On a quiet side road from Yamate street at the corner of Yokohama Christ Church, there is a wonderful museum of tin toys. If you see the building from the entrance, it looks like just an ordinary toy shop full of tin toys and celluloid. Going further inside, you will find some 3,000 tin toys displayed. It is a museum dedicated to antique tin toys. The museum section of the floor is crowded with dolls, cars, ships, trains and aircraft, all made from tin plate. They were made from the 1890s through the 1960s. At the museum the collections are displayed roughly by era such as the 1890s, before/after World Wide War II, the 1950, etc. Each of them represents the time it was produced. A Mickey Mouse is from when it appeared as a cartoon character for first time in the world.
After replacing Germany in the 1910s, Japan had been the largest exporter of tin toys and continued to make them until the 1960s. Most of them were exported to Europe and North America. It might have been a Japanese-made one if you played with a tin toy back then. I do remember playing with tin toys when I was a child. But they began to be replaced by plastic toys gradually in the 1970s. These tin toys in the museum were collected by Mr.Teruhisa Kitahara, who really loves toys and could not bear them being thrown away just because they were obsolete. He is known as a collector of antique toys and often appears on TV programs on antiques.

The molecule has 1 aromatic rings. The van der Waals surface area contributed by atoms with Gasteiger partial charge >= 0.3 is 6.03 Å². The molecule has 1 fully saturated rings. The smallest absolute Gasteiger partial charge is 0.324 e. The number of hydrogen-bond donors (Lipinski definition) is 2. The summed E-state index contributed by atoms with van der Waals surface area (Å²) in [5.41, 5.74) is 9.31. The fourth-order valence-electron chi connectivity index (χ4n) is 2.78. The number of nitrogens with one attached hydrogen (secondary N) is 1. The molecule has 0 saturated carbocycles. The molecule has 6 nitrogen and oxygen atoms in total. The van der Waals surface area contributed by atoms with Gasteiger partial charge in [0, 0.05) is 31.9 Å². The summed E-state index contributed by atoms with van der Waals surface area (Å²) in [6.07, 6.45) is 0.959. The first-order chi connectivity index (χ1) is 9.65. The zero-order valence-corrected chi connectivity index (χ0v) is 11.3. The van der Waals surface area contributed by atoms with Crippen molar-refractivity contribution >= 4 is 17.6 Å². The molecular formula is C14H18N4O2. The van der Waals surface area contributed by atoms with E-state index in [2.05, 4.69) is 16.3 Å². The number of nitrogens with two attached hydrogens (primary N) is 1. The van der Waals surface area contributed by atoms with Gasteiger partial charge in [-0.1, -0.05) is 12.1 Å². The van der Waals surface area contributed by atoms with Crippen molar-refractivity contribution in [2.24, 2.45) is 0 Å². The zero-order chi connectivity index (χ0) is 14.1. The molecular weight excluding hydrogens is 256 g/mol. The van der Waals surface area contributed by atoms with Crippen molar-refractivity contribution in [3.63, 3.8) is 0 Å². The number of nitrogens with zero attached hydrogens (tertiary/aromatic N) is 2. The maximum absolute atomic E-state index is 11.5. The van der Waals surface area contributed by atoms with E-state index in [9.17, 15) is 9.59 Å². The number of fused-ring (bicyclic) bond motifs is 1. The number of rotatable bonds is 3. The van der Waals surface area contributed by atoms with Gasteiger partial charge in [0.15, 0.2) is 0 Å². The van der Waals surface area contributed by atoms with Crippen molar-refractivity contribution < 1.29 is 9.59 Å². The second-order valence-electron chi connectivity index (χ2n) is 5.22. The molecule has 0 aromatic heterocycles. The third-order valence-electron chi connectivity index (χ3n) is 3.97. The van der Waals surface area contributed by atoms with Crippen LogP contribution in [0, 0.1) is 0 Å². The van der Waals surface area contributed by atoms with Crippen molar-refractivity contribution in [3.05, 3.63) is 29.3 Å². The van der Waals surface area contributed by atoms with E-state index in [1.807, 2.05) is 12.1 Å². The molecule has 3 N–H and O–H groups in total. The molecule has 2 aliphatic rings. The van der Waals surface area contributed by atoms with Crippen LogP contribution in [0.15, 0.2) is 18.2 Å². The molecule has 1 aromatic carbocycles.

A white English sheep dog, Robby, welcomes you in the museum. He is a gentle dog and always lying on the floor or sometimes he plays in the backyard.
In the store section, there are tin toys and other products which remind us of the good old days of the Showa era (1926-1989). Now there is only one tin toys craft man in Japan. Tin toys are really an endangered species.
I am not sure the staff speaks English. They are very friendly and I am sure they will try and help you in a friendly manner.